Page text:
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And going on from thence, he saw other two brethren, James the son of Zebedee, and John his brother, in a ship with Zebedee their father, mending their nets; and he called them.

Now the names of the twelve apostles are these; The first, Simon, who is called Peter, and Andrew his brother; James the son of Zebedee, and John his brother;

Philip, and Bartholomew; Thomas, and Matthew the publican; James the son of Alphaeus, and Lebbaeus, whose surname was Thaddaeus;

Is not this the carpenter's son? is not his mother called Mary? and his brethren, James, and Joses, and Simon, and Judas?

And after six days Jesus taketh Peter, James, and John his brother, and bringeth them up into an high mountain apart,

Among which was Mary Magdalene, and Mary the mother of James and Joses, and the mother of Zebedee's children.

And when he had gone a little farther thence, he saw James the son of Zebedee, and John his brother, who also were in the ship mending their nets.

And forthwith, when they were come out of the synagogue, they entered into the house of Simon and Andrew, with James and John.

And James the son of Zebedee, and John the brother of James; and he surnamed ° them Boanerges, which is, The sons of thunder:

And Andrew, and Philip, and Bartholomew, and Matthew, and Thomas, and James the son of Alphaeus, and Thaddaeus, and Simon the Canaanite,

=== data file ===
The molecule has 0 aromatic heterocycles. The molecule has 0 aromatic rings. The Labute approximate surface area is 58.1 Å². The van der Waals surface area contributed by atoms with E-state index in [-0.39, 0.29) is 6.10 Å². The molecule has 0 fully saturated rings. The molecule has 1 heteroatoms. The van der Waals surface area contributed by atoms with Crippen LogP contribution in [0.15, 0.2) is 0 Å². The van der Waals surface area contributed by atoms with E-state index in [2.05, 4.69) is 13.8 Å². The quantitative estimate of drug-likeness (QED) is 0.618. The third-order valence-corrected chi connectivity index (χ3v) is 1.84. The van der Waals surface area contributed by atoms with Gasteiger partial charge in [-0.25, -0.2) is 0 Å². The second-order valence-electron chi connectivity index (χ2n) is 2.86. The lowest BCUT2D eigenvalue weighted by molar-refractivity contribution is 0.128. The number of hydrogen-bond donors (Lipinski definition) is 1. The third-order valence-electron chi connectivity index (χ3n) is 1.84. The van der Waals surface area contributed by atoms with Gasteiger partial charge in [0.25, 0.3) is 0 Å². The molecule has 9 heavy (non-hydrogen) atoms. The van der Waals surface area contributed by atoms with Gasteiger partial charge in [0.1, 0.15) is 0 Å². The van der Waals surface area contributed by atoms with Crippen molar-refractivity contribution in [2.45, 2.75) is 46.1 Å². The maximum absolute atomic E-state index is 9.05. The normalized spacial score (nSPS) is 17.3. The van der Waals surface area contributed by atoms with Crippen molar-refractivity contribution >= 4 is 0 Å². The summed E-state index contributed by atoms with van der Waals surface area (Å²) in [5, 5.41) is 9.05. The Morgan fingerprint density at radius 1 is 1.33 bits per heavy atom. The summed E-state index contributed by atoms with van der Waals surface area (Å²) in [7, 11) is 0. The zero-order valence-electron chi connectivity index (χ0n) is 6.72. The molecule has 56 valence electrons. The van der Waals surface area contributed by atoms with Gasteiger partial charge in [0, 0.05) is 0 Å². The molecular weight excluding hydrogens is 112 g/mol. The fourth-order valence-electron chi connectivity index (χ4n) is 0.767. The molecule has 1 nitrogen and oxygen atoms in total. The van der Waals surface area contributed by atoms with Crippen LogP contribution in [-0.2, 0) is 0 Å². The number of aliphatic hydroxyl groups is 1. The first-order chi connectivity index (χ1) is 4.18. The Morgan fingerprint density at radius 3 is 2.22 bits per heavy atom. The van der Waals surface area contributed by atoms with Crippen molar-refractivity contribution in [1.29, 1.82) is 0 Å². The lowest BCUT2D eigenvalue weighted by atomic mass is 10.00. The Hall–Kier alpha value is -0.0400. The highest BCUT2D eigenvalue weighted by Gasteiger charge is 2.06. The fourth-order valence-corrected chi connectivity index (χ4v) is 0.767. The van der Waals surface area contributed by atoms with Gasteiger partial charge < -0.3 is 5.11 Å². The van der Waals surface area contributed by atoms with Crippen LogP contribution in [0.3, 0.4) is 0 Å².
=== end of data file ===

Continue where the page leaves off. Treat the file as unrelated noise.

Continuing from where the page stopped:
New Defender's Study Bible Notes

1:2 was without form, and void. The verb “was” in Genesis 1:2 is the regular Hebrew verb of being (hayetha) and does not denote a change of state unless the context so requires. It only rarely is translated “became,” as the gap theory postulates here. Neither does the phrase tohu waw bohu need to mean “ruined and desolated,” as the gap theory requires. The King James translation “without form and void” is the proper meaning.

15:6 believed. This is the first mention of “belief” or “faith” in the Bible, as well as the first mention of “counted” or “imputed.” In Noah’s case, “grace” preceded imputed righteousness (Genesis 6:9–“just” means “righteous”); in Abraham’s case, it was “faith.” Both are essential for righteousness that satisfies God (Ephesians 2:8-10); one stresses the divine side, the other the human. This verse is quoted three times in the New Testament (Romans 4:3; Galatians 3:6; James 2:23); in each case it is stressed that Abraham is a type of all who are saved, the principle always being that of salvation through faith (which is by grace) unto righteousness.

22:1 God did tempt. This is the first occurrence of the word “tempt” (Hebrew nacah). It does not mean “tempt to do evil” (James 1:13), but is usually translated “prove.” Although God knew what Abraham would do, it must be “proved” to all (including even Abraham himself) that he loved God more than anyone else and that his faith in God’s Word was absolute, thus demonstrating the validity of God’s selection of him as father of the chosen nation.

30:9 no strange incense. The exact composition of the incense is specified in Exodus 30:34-35. Since the incense represents the prayers of believers, this instruction indicates that effective prayer must be in accord with God’s specifications (see note on James 4:3).